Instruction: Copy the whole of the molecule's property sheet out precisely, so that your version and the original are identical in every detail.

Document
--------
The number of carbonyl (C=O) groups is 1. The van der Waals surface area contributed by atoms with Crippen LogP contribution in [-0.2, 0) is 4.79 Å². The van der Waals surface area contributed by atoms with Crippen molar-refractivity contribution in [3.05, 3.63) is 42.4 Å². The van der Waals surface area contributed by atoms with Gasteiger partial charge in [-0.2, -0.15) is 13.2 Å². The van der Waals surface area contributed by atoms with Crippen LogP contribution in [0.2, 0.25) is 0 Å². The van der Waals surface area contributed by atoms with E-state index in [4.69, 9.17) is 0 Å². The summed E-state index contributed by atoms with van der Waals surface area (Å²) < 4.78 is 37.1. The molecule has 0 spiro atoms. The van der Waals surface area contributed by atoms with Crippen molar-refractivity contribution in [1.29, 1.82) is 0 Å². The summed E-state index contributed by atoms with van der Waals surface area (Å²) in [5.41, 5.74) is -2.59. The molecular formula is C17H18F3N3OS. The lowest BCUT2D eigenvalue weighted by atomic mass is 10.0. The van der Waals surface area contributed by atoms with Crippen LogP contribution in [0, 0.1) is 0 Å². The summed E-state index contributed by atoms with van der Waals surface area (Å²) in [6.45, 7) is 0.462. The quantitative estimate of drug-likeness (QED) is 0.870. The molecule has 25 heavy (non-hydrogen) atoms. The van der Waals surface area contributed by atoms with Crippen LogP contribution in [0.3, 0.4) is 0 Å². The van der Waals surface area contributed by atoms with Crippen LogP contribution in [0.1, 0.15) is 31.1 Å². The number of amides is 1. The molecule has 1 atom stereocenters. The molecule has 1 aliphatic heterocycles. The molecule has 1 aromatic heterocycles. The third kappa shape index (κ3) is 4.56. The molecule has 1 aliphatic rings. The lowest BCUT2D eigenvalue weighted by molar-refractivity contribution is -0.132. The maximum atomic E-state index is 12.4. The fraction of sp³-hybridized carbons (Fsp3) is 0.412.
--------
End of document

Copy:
The number of carbonyl (C=O) groups is 1. The van der Waals surface area contributed by atoms with Crippen LogP contribution in [-0.2, 0) is 4.79 Å². The van der Waals surface area contributed by atoms with Crippen molar-refractivity contribution in [3.05, 3.63) is 42.4 Å². The van der Waals surface area contributed by atoms with Gasteiger partial charge in [-0.2, -0.15) is 13.2 Å². The van der Waals surface area contributed by atoms with Crippen LogP contribution in [0.2, 0.25) is 0 Å². The van der Waals surface area contributed by atoms with E-state index in [4.69, 9.17) is 0 Å². The summed E-state index contributed by atoms with van der Waals surface area (Å²) < 4.78 is 37.1. The molecule has 0 spiro atoms. The van der Waals surface area contributed by atoms with Crippen molar-refractivity contribution in [1.29, 1.82) is 0 Å². The summed E-state index contributed by atoms with van der Waals surface area (Å²) in [5.41, 5.74) is -2.59. The molecular formula is C17H18F3N3OS. The lowest BCUT2D eigenvalue weighted by atomic mass is 10.0. The van der Waals surface area contributed by atoms with Crippen LogP contribution in [0, 0.1) is 0 Å². The summed E-state index contributed by atoms with van der Waals surface area (Å²) in [6.45, 7) is 0.462. The quantitative estimate of drug-likeness (QED) is 0.870. The molecule has 25 heavy (non-hydrogen) atoms. The van der Waals surface area contributed by atoms with Crippen LogP contribution in [0.3, 0.4) is 0 Å². The van der Waals surface area contributed by atoms with Crippen LogP contribution in [0.1, 0.15) is 31.1 Å². The number of amides is 1. The molecule has 1 atom stereocenters. The molecule has 1 aliphatic heterocycles. The molecule has 1 aromatic heterocycles. The third kappa shape index (κ3) is 4.56. The molecule has 1 aliphatic rings. The lowest BCUT2D eigenvalue weighted by molar-refractivity contribution is -0.132. The maximum atomic E-state index is 12.4. The fraction of sp³-hybridized carbons (Fsp3) is 0.412.